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ÐΞVcon-0 Recap

Posted by George Hallam on December 5, 2014

ÐΞVcon-0 Recap

Day 1 - Monday 24th Nov - ÐΞV: Mission and Processes

The first day of ÐΞVcon-0 kicked off early at 7am with the Ethereum UK communications team arriving at the venue (Ethereum Dev UG’s workspace in Kreuzberg, Berlin) to set up the 4K high quality recording equipment and arrange the space for the event. 

Before set-up

After a quick coffee and croissant/pain au chocolat, everyone was ready for the first presentation - “Welcome! Our mission: ÐApps” which was delivered by Gavin Wood. Gavin made it very clear within this presentation the need for decentralised applications in today’s society with two very powerful opening quotes, “Progress has led to the concentration of power” and "Our mission therefore is decentralisation”. Following the presentation on ÐApps, Gavin invited everyone present to introduce themselves and explain their roles in Ethereum. It was humbling to see how Ethereum has attracted such a magnificent team of incredibly talented people from such a wide variety of backgrounds. 

Next up, Stephan Tual gave a talk highlighting the important role of the UK based communications team in building a strong and populous Ethereum community. He also touched on the streamlining of internal communications procedures to maximise Ethereum's core team efficiency. With 81 Ethereum meetup/hackathons taking place from Tehran to New York and with over 6000 members worldwide, the Ethereum community has grown exponentially over the past 11 months. Still, there is always more to be done. With the inclusion of 4 new members to the team, new educational tools on the horizon and increased interaction with the community, Stephan hopes Ethereum can become a worldwide phenomenon as we move forward to the release of the genesis block.


Straight after Stephan’s talk, Sven Ehlert gave an insightful presentation on how Scrum and Agile will be utilised to again maximise the efficiency of Ethereum’s software development.  This will be achieved by focusing on the key elements of the “product” that are needed for completion, and by applying incremental development goals with short deadlines for each of the individual developer teams (Mist, C++, Solidity etc). This will hopefully increase the overall output whilst breaking down what is a truly enormous project into manageable pieces. 


Finally to cap off the first day, Alex Van de Sande gave an update on Mist, the Ethereum Go client’s ÐApp Navigator. As many of you will have seen in Alex’s recent Mist presentation, the ÐApp Navigator will be an incredibly useful and powerful tool for people looking to interact with Ethereum and will really help make it accessible and easy to use by everyone from the outset - which is of course important for swift adoption.


Day 2 - Tuesday 25th Nov - Languages, Ðapps & Architecture

After Monday’s introduction and team updates, day 2 would focus strongly on the direction of Ethereum’s languages, ÐApp creation and architecture updates. Gavin Wood and Christian Reitwießner started off with a talk on the vision of the Solidity language and the roadmap to its completion as it comes closer to a language that supports all features provided by the Ethereum Virtual Machine. You can try solidity in your browser now.

This was followed by a brief chat from Gavin this time focusing on the importance of secure documentation in ÐApp Development. The concept is to intertwine documentation and code in Solidity so that the documentation can be used by the client to alert the user of any significant actions that may take place as a consequence of running the code in certain smart contracts. 

Gav blog-44

Marek Kotewicz then gave an update on the Javascript API in a workshop setting allowing a lot of to-and-fro with the audience. He explained how it works, how to use it with smart contracts and what tools will be available to enable its use and uptake in the future.

After lunch, Piotr Zieliński presented on Golem, a project that aims to use Ethereum to coordinate a P2P distributed computation network for research use. Participants of the network share their computing power and in return receive a token of worth, incentivising their continued participation. Users can also access the resources to implement their own tasks and distribute them across the network.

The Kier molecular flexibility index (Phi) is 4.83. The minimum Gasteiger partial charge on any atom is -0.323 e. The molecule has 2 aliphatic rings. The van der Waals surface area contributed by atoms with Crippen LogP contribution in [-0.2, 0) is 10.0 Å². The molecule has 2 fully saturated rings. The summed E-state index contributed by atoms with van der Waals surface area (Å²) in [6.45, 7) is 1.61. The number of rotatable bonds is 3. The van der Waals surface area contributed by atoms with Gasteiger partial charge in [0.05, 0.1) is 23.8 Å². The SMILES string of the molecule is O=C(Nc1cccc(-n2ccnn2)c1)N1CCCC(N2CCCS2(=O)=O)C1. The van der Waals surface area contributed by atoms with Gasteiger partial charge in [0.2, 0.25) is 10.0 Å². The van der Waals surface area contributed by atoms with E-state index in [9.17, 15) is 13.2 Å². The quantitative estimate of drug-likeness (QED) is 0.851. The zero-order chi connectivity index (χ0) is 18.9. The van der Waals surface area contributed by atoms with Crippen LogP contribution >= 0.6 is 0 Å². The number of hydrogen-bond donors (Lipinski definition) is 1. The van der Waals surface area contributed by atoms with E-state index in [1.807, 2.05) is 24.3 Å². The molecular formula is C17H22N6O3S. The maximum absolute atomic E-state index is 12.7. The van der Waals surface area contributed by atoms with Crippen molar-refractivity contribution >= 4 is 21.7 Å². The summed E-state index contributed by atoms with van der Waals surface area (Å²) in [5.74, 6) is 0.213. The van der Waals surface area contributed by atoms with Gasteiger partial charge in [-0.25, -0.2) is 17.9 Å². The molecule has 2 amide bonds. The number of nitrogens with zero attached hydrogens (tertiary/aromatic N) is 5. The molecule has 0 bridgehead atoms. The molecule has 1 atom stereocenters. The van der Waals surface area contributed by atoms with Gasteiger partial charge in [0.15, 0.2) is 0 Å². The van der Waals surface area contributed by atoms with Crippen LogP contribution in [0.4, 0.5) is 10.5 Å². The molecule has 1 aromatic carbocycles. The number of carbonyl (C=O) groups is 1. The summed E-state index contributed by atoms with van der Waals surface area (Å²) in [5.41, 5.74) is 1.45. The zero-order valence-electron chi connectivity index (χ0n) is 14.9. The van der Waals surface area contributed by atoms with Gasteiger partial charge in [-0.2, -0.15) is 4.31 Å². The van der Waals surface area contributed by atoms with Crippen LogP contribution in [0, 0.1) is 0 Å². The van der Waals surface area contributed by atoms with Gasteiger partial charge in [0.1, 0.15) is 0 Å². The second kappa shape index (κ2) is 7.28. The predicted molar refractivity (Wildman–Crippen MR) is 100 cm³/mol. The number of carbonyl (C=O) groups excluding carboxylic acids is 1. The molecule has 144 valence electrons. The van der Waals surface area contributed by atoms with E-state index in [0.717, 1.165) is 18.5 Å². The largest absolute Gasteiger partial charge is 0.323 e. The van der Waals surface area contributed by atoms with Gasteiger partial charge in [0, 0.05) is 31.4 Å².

Following Piotr, Sven Elert took the stage again to speak further on optimising Ethereum’s workflow using continuous integration. CI is a concept intended to improve the quality of whichever project it is being used with. Though Ethereum already uses CI, we wish to further refine the process as we move forward. To this end, Sven introduced several new and different implementations to make the developers lives easier as the project moves forward.

To finish off day 2, Lefteris Karapetsas gave an interesting presentation about using Emacs for C++ Ethereum development. He highlighted several plugins to use in order to improve workflow as well as the plugin he's working on for syntax highlighting on Solidity for Emacs. It is very cool to see personal projects increasing Ethereum's team overall efficiency!

Day 3 - Wednesday 26th Nov - Client Comparisons and What is Ethereum?

Wednesday’s presentation and panel content offered a great opportunity to get the whole team on the same page from a client perspective. With Martin Becze arriving from San Francisco, we had representatives for each client ready for a panel talk later on in the day. The aim of panel was to increase the development team’s understanding of the different clients and highlight the minor differences between each client and how they implement the Ethereum Virtual Machine. 

The morning commenced with Vinay Gupta leading a workshop which had everyone present trying to come up with a definitive answer to “What is Ethereum?”. It turns out it’s not as easy as we thought! Each person had a chance to stand up and offer their own personal 30 second definition on what Ethereum is. The answers were diverse, and it was interesting to see how people changed their angle of approach depending on which audience the explanation was aimed at. 

Blog Collage-55

Following Vinay’s workshop, Martin Becze brought everyone up to speed with node-ethereum - a Node.js project he has been working on with Joseph Chow in Palo Alto. The talk started by outlining the ethereumjs-lib and node-etheruem's architecture, then focused on areas where the client differs in structure from the other C++, Go and Python client implementations. Jeff Wilcke also gave a brief update on Ethereum Go client on the whiteboard before the panel discussion.


The presentation space was then rearranged for the panel with Gavin Wood (Ethereum C++), Jeff Wilcke (Ethereum Go), Heiko Hees (Pythereum) and Martin Becze (Node-Ethereum). Each took turns outlining how each client handles state transactions, moves account balances, runs the EVM and saves data to accounts whilst handling sucides and out-of-gas exceptions. Questions where then posed by the audience, discussions continued on late into the night as day 3 drew to a close. 

Client panel-61